Hundreds of human cullin-RING E3 ligases (CRLs) modify thousands of proteins with ubiquitin (UB) to achieve vast regulation. Current dogma posits that CRLs first catalyze UB transfer from an E2 to their client substrates and subsequent polyubiquitylation from various linkage-specific E2s. We report an alternative E3-E3 tagging cascade: many cellular NEDD8-modified CRLs associate with a mechanistically distinct thioester-forming RBR-type E3, ARIH1, and rely on ARIH1 to directly add the first UB and, in some cases, multiple additional individual monoubiquitin modifications onto CRL client substrates. Our data define ARIH1 as a component of the human CRL system, demonstrate that ARIH1 can efficiently and specifically mediate monoubiquitylation of several CRL substrates, and establish principles for how two distinctive E3s can reciprocally control each other for simultaneous and joint regulation of substrate ubiquitylation. These studies have broad implications for CRL-dependent proteostasis and mechanisms of E3-mediated UB ligation.

The Golgi apparatus acts as a platform for TBK1 activation after viral RNA sensing.

  • Pourcelot M
  • BMC Biol.
  • 2016 Aug 18

Literature context:


Abstract:

BACKGROUND: After viral infection and the stimulation of some pattern-recognition receptors, TANK-binding kinase I (TBK1) is activated by K63-linked polyubiquitination followed by trans-autophosphorylation. While the activated TBK1 induces type I interferon production by phosphorylating the transcription factor IRF3, the precise molecular mechanisms underlying TBK1 activation remain unclear. RESULTS: We report here the localization of the ubiquitinated and phosphorylated active form of TBK1 to the Golgi apparatus after the stimulation of RIG-I-like receptors (RLRs) or Toll-like receptor-3 (TLR3), due to TBK1 K63-linked ubiquitination on lysine residues 30 and 401. The ubiquitin-binding protein optineurin (OPTN) recruits ubiquitinated TBK1 to the Golgi apparatus, leading to the formation of complexes in which TBK1 is activated by trans-autophosphorylation. Indeed, OPTN deficiency in various cell lines and primary cells impairs TBK1 targeting to the Golgi apparatus and its activation following RLR or TLR3 stimulation. Interestingly, the Bluetongue virus NS3 protein binds OPTN at the Golgi apparatus, neutralizing its activity and thereby decreasing TBK1 activation and downstream signaling. CONCLUSIONS: Our results highlight an unexpected role of the Golgi apparatus in innate immunity as a key subcellular gateway for TBK1 activation after RNA virus infection.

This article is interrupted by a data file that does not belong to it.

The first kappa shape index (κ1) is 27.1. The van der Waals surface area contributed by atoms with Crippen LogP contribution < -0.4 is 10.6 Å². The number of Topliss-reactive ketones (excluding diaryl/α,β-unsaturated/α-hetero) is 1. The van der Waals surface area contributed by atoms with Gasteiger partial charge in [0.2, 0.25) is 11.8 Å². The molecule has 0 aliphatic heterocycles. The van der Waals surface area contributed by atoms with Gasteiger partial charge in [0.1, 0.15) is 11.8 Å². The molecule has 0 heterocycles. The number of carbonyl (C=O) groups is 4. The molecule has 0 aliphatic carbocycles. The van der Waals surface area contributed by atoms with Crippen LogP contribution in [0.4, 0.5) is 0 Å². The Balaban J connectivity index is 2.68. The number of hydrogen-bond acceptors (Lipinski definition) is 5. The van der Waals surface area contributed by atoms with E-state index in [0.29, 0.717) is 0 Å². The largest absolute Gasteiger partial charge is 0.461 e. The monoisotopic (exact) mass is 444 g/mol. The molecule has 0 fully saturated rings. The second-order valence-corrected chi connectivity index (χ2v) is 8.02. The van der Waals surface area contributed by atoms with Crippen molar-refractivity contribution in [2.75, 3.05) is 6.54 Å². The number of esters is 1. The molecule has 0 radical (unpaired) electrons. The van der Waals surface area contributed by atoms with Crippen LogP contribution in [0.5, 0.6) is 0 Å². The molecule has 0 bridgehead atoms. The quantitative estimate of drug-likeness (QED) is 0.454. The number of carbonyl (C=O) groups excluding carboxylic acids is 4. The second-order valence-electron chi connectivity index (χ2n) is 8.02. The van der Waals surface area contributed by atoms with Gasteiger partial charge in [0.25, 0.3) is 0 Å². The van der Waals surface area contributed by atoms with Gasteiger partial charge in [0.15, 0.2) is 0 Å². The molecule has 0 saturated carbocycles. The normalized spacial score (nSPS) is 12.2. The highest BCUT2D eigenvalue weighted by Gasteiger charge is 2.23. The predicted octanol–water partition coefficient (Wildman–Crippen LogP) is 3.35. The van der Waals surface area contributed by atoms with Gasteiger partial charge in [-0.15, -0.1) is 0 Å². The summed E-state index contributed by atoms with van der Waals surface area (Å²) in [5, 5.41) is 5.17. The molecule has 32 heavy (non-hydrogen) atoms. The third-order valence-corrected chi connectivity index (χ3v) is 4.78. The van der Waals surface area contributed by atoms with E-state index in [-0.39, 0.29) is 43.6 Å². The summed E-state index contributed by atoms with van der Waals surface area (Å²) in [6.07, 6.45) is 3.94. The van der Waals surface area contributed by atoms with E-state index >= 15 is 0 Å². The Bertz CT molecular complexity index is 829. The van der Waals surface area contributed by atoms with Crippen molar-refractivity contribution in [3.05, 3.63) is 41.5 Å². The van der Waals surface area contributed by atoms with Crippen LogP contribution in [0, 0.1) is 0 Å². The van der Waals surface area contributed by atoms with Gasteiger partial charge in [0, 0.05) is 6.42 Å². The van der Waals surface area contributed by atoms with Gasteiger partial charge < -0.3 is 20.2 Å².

Funding information:
  • NICHD NIH HHS - NIH P30 HD003352(United States)
  • NIGMS NIH HHS - T32 GM007184(United States)

Spatial control of translation repression and polarized growth by conserved NDR kinase Orb6 and RNA-binding protein Sts5.

  • Nuñez I
  • Elife
  • 2016 Jul 30

Literature context:


Abstract:

RNA-binding proteins contribute to the formation of ribonucleoprotein (RNP) granules by phase transition, but regulatory mechanisms are not fully understood. Conserved fission yeast NDR (Nuclear Dbf2-Related) kinase Orb6 governs cell morphogenesis in part by spatially controlling Cdc42 GTPase. Here we describe a novel, independent function for Orb6 kinase in negatively regulating the recruitment of RNA-binding protein Sts5 into RNPs to promote polarized cell growth. We find that Orb6 kinase inhibits Sts5 recruitment into granules, its association with processing (P) bodies, and degradation of Sts5-bound mRNAs by promoting Sts5 interaction with 14-3-3 protein Rad24. Many Sts5-bound mRNAs encode essential factors for polarized cell growth, and Orb6 kinase spatially and temporally controls the extent of Sts5 granule formation. Disruption of this control system affects cell morphology and alters the pattern of polarized cell growth, revealing a role for Orb6 kinase in the spatial control of translational repression that enables normal cell morphogenesis.

Funding information:
  • NIMH NIH HHS - T32 MH067631(United States)

Commensal bacteria direct selective cargo sorting to promote symbiosis.

  • Zhang Q
  • Nat. Immunol.
  • 2015 Sep 20

Literature context:


Abstract:

Mucosal immunity protects a host from intestinal inflammation and infection and is profoundly influenced by symbiotic bacteria. Here we report that in mice symbiotic bacteria directed selective cargo sorting in Paneth cells to promote symbiosis through Nod2, a cytosolic bacterial sensor, and the multifunctional protein kinase LRRK2, both encoded by inflammatory bowel disease (IBD)-associated genes. Commensals recruited Nod2 onto lysozyme-containing dense core vesicles (DCVs), which was required for DCV localization of LRRK2 and a small GTPase, Rab2a. Deficiency of Nod2, LRRK2 or Rab2a or depletion of commensals resulted in lysosomal degradation of lysozyme. Thus, commensal bacteria and host factors orchestrate the lysozyme-sorting process to protect the host from enteric infection, implicating Paneth cell dysfunction in IBD pathogenesis.

Funding information:
  • Canadian Institutes of Health Research - (Canada)

Functional characterization of obesity-associated variants involving the α and β isoforms of human SH2B1.

  • Pearce LR
  • Endocrinology
  • 2014 Nov 4

Literature context:


Abstract: